10 Budget-Friendly Ways to
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For instance, he hired a graphic designer (not cheap) to design a logo to use on all of his shop’s marketing materials – from signage to its website. As most marketing professionals will tell you, an attractive logo can make all the difference in projecting a professional image. They also hired a company to design their website (also not cheap) and handle search engine optimization (SEO) and other online marketing. When spending money on marketing, Kirchdorfer prefers to use the term “cost-effective” in weighing the dollars spent with the results he is looking for, especially for the long term. He adds, “You get what you pay for.”
4. Support your community by hosting local events such as a movie night. Eddie Ehlert, owner of MazdOnly and ToyOnly, Chamblee, Ga., has found that sponsoring a movie night through a local neighborhood association is a creative way to get his name in front of moviegoers. Investing about $300-$600, Ehlert sponsors a movie, which is shown outdoors and is usually some kind of kid-friendly feature that attracts young families. As a result of the exposure during the event, Ehlert said that last year the opportunity generated enough business to more than pay for sponsorship costs. Look around in your community and see if there are local sporting or cultural events, fairs, carnivals and other opportunities for sponsorship.
5. Work with a nearby business or corporation and offer to host a seminar or workshop during employees’ lunch hour where a shop can educate them about the importance of proper car care. Once again, it gets a shop’s name in front of people in a friendly and educational type of venue. Kirchdorfer has done multiple “Lunch ‘N Learns” for the Mountain State Employers Council in Denver, and said for less than $200, he touched about 25 people through the PowerPoint presentation.
|More Marketing Pointers|
• Know your clientele. Do your customers prefer emails or snail mail? If you have both types of needs, then don’t go with an Internet-only company.
• ASA offers a multitude of training options from the local to national levels through seminars, and training events such as Automotive Service and Repair Week. Attend the classes to learn as much as you can to implement the best marketing practices.
• If working with a third-party provider for your marketing needs, ask for a trial period of a certain service or product before signing a long-term contract.
6. Follow up every service visit with an email or phone call. Paul Pamer has been handling customer service for Express Care North in Spring, Texas, for nine years. He has a simple formula in building positive relationships with Express Care North’s customers: a follow-up email. Using an email program, Pamer has found that following up on every service visit with a thank-you note is a good way to get referrals for the shop. He says that there are many companies out there that offer this type of service, but he has found that doing it in-house has been the most cost-effective for Express Care North.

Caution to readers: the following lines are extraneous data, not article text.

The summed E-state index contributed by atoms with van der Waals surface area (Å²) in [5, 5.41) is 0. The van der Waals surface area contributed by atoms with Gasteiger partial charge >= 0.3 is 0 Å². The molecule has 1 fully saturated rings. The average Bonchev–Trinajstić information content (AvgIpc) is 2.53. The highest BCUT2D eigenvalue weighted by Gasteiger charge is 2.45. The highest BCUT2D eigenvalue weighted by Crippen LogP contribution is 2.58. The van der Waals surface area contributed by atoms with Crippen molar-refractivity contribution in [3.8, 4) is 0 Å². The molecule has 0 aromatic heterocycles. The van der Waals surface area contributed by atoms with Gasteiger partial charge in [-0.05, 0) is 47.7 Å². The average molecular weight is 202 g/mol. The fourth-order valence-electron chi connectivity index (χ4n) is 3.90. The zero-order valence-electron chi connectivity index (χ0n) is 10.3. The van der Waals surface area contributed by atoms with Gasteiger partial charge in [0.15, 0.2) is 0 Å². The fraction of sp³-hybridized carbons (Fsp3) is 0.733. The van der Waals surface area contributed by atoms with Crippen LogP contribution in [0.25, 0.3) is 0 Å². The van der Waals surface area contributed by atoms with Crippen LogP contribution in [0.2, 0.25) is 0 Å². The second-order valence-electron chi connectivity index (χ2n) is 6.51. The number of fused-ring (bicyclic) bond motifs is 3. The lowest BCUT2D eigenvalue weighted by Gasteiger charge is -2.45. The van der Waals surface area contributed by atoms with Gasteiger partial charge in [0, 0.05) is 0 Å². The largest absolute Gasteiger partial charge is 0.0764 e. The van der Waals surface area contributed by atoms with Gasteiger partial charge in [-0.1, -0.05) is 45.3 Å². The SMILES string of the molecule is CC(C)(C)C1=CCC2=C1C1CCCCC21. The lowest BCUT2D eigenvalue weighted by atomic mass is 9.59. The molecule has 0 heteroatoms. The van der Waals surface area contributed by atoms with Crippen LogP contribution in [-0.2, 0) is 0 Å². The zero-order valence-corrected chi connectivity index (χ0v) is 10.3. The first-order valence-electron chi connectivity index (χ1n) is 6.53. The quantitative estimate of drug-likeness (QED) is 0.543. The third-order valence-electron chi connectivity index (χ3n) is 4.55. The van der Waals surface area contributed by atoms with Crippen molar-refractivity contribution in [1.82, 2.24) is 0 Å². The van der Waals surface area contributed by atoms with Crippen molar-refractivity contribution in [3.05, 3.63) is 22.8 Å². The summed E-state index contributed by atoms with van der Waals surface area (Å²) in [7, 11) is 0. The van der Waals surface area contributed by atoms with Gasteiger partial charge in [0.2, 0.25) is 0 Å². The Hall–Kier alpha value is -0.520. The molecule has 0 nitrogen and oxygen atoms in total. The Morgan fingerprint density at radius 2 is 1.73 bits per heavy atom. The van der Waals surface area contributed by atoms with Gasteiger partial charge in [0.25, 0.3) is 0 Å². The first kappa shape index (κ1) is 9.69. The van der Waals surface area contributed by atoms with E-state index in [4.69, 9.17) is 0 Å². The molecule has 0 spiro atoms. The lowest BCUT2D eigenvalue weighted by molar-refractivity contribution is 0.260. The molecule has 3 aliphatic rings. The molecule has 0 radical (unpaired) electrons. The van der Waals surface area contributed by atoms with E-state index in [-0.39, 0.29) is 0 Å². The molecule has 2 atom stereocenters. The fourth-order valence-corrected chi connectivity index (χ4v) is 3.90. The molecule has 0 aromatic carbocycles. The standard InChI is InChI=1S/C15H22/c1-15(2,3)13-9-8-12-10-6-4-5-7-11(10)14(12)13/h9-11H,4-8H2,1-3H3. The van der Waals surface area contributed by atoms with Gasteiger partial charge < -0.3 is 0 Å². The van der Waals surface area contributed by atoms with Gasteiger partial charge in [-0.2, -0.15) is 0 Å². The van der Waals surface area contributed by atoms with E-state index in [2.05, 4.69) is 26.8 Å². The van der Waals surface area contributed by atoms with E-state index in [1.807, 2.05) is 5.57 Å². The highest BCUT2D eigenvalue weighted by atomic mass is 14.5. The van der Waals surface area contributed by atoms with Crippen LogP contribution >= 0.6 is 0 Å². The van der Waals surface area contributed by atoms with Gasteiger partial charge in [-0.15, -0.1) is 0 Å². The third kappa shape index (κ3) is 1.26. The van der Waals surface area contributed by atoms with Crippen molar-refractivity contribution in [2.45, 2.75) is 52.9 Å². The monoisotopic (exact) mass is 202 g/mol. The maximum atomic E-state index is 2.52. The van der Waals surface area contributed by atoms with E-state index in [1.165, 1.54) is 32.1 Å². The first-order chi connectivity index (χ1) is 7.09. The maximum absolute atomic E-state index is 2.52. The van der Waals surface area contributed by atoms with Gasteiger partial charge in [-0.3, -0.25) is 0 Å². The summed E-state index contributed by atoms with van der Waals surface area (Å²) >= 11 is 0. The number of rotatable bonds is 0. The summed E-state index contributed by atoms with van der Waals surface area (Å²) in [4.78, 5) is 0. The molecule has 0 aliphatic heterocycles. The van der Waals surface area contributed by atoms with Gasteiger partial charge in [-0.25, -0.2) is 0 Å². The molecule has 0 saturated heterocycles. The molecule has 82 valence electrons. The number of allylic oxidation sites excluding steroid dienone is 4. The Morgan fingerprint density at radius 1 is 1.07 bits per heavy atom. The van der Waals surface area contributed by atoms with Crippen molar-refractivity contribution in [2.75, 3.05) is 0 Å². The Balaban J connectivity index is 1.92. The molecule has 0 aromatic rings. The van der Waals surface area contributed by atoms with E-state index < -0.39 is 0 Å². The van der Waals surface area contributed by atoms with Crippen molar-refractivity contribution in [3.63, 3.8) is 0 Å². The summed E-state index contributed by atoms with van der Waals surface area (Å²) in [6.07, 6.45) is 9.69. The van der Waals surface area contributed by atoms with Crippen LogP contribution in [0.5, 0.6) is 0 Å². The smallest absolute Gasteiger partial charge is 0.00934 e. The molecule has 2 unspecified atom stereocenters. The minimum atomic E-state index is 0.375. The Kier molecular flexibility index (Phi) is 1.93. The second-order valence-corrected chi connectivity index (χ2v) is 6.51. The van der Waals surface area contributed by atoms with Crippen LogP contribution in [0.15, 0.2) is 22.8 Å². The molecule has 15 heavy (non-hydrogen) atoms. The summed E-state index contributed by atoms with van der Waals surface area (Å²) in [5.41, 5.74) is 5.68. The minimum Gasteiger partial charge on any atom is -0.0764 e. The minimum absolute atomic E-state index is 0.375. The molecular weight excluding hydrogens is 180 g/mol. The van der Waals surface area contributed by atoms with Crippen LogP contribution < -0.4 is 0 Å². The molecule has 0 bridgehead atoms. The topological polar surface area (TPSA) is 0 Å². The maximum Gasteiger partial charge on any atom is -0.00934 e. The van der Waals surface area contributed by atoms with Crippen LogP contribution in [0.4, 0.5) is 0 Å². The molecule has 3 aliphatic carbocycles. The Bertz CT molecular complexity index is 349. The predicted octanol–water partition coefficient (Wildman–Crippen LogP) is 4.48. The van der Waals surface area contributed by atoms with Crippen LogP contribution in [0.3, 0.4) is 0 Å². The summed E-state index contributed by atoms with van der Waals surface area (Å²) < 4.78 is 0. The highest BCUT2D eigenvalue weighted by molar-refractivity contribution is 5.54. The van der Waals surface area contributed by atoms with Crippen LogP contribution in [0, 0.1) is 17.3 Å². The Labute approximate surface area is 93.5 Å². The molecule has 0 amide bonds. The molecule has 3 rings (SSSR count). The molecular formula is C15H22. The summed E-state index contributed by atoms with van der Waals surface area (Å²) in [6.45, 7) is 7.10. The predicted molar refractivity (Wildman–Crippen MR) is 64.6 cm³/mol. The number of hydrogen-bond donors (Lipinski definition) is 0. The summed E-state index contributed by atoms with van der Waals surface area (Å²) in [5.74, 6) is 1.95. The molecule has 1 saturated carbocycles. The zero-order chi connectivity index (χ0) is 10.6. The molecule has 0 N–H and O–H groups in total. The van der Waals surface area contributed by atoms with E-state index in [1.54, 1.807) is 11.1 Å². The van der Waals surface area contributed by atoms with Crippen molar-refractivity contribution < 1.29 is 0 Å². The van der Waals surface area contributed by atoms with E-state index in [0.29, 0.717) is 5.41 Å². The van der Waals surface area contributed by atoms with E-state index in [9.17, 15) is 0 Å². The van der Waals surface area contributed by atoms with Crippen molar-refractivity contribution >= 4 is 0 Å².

Pamer has gotten some great feedback – good and bad – as a result of the emails. And for those customers who don’t want to provide an email address, he will pick up the phone and call.
He has more than 2,000 valid email addresses that allow him to send special promotions and discount coupons. He says, "This is much less expensive than paying another company to send postcard mailers and much more effective! Another way of keeping your shop’s name in the forefront.”
7. Learn what marketing practices and strategies give you the most bang for your buck. If marketing budgets are tight, then do your research to see what types of things you can implement for the money you have. Remember, advises Betty Jo Young of Young’s Automotive Center, Houston, that what works for one shop may not work for your shop.
8. Network, Network and Network. There are many networking groups out there, including ASA, to promote your shop and its services and learn from other business owners like you.
A good start would be to join the local Chamber of Commerce and Better Business Bureau, if you haven’t already. Other places to check out: LeTip International, Business Networking International and more.
9. Don’t overlook the small details, especially for your female customers. In marketing your shop and trying to project a positive, friendly and warm image, don’t overlook the growing market of female customers. “Marketing is all about the experience,” says Kirchdorfer. Seventy-five percent of Downing Street Garage’s customers are female. Therefore, the shop makes sure to have magazines that women enjoy reading while they wait on their cars. He says there are many different places that offer magazine subscriptions for a discount, so shop around. And Kirchdorfer emphasizes the importance of having clean, spotless bathrooms as well. All of these details are important in helping to create a customer-friendly atmosphere for your shop.
10. What about Facebook and Twitter? They are free. No marketing plan in today’s age would be complete without mentioning the impact of social media sites such as Facebook and Twitter. ASA shop owners mentioned that they have had some success with these sites. However, they caution that managing their Facebook and Twitter accounts requires time and resources. To do it right, said one owner, you have to engage almost daily. Because Facebook and Twitter are free to use, they may seem like a good, budget-friendly option to market your shop. But like your shop’s web page, it takes time and dedicated resources to make it function properly.